How to Teach Kids Empathy and Emotional Intelligence

25 Sep

In the wake of recent natural disasters, we saw people come together in flooded streets or smoky neighborhoods regardless of race, nationality, economic status, or political parties. Neighbor helping neighbor, standing side by side, reaching out a helping hand during a time of great need. While these disasters were devastating, they reminded everyone we still need compassion and love. In a world brimming full of negativity, it is more important than ever that we teach our kids empathy and emotional intelligence.

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Why We Need Empathy and Emotional Intelligence

Instead of raising children who only understand their own points of view, we need to encourage the development of skills to share, understand perspectives, and value opinions. Unfortunately, these skills aren’t learned overnight and take time to cultivate, starting when kids are very young and nurturing them as a child grows. This process involves social learning, something that is learned and taught by interacting with others. Social and emotional learning empowers our sons and daughters, giving them control, to manage their own behaviors into positive outcomes.

 

8 Ways to Teach Kids Empathy and Emotional Intelligence

Thankfully, we have the ability to instill emotional intelligence and empathy in our boys and girls by starting early and implementing the following strategies into our daily lives:

 

Model appropriate responses, compassion, and empathy. We need to lead by example, showing how to care for the feelings of others. Avoid gossip, cruel comments, and stereotypes while making it a point to be positive, reach out, volunteer, and ask others how they are feeling.

 

Challenge their point of view. A tried and true method is to use an object lesson featuring the numbers 6 and 9.  Examine the number 6 and then the number 9, while explaining an old legend about two arguing princes. One prince was convinced that an image on a table was a 6, while the other prince believed it was a 9. This went on for years, battling over whether the number was a 6 or 9. One day, a small boy rotated the tablecloth around and suddenly, the princes saw the number from a different point of view. This new perspective stopped the fight and let the princes become friends. Take it one step further by building on this message to share times when something similar has happened in our own lives.

 

Harness the power of books to teach different perspectives. Stories and read-a-louds are wonderful tools to help children experience different viewpoints and life experiences. From the safety of home or school, kids can vicariously tag-along with characters to understand and recognize different perspectives. Make it a point to discuss what the characters are feeling as the story progresses and calmly answer any questions they may have.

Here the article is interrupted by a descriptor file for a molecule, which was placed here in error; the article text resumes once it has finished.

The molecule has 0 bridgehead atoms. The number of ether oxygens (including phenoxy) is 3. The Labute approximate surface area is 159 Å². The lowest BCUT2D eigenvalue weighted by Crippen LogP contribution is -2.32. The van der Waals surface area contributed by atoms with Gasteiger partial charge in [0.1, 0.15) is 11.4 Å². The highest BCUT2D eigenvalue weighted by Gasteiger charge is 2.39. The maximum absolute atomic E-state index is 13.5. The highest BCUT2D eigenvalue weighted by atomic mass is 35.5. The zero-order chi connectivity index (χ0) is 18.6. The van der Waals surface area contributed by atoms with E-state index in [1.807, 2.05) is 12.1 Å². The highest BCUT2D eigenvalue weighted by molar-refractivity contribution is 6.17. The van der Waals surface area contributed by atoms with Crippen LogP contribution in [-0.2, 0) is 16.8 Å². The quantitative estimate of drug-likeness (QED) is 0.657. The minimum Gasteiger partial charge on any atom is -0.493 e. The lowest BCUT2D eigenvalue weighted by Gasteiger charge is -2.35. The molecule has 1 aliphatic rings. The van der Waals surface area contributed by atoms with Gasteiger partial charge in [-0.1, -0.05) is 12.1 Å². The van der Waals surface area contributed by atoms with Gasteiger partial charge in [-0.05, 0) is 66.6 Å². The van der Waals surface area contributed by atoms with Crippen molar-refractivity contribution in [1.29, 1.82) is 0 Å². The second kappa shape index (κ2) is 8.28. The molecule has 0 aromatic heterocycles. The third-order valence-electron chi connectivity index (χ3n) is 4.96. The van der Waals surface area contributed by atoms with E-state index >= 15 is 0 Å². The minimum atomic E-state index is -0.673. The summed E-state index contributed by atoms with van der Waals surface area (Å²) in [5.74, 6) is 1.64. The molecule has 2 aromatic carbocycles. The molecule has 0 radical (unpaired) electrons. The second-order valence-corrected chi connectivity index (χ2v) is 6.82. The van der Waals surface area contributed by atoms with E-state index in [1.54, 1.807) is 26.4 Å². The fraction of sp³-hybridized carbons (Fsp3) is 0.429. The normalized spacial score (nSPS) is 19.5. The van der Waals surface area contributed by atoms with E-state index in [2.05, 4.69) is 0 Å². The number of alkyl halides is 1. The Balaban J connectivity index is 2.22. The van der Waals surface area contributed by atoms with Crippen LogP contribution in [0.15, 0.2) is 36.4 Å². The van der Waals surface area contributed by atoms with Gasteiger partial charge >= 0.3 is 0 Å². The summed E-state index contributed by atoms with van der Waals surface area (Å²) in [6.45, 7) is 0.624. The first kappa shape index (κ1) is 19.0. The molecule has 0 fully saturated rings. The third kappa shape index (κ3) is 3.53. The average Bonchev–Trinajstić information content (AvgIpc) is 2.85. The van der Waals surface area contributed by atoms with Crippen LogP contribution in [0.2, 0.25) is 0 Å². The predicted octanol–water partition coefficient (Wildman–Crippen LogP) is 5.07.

Teach them how to listen. Emotional intelligence hinges on a person’s ability to listen in conversations. Help kids realize that it is important to stop what they are doing, focus on the speaker, pay attention, and analyze what is being spoken. Breaking down the listening process is a life skill that will help a child build their empathy and succeed.

 

Volunteer. Foster empathy, by spending time doing things for a good cause. By focusing on others, kids will help realize that we all have different needs, experiences, and lives. It will also develop the concept that teamwork pays off and we have the ability to make a difference.

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Label emotions. We can’t expect children to understand the feelings of others if they haven’t been taught about emotions or the words to describe these feelings. Throughout the day, make sure to point out when a child express an emotion and help them learn the appropriate words to express their thoughts. This technique also works while reading books, watching television, or role playing with toys.

 

Let kids witness us resolve conflict in our own lives. Let’s face it, even though we model good behaviors, there will inevitably be a time when we argue with a spouse or encounter a conflict in front of our children. We can empower our kids by making sure they see us resolve the issue in a calm and controlled manner. While this can be uncomfortable, it is a good way to show children conflict resolution in a relationship so they will be able to handle their own conflicts in life.

 

Care for a pet. Because a pet can’t speak, nurturing allows a child to discuss and wonder what the animal might be feeling or needing. This process helps kids see the world from another point of view while building a bond. If you are weary of a four legged pal, consider a houseplant.

 

What methods do you use to teach kids empathy and emotional intelligence?

 

Guest Post: Born and raised in Austin, TX, Hilary Smith is a free-lance Hilary Smithjournalist whose love of gadgets, technology and business has no bounds. After becoming a parent she now enjoys writing about family and parenting related topics and wishes to help parents raise their children to be the best they can be.  Follow her on Twitter!

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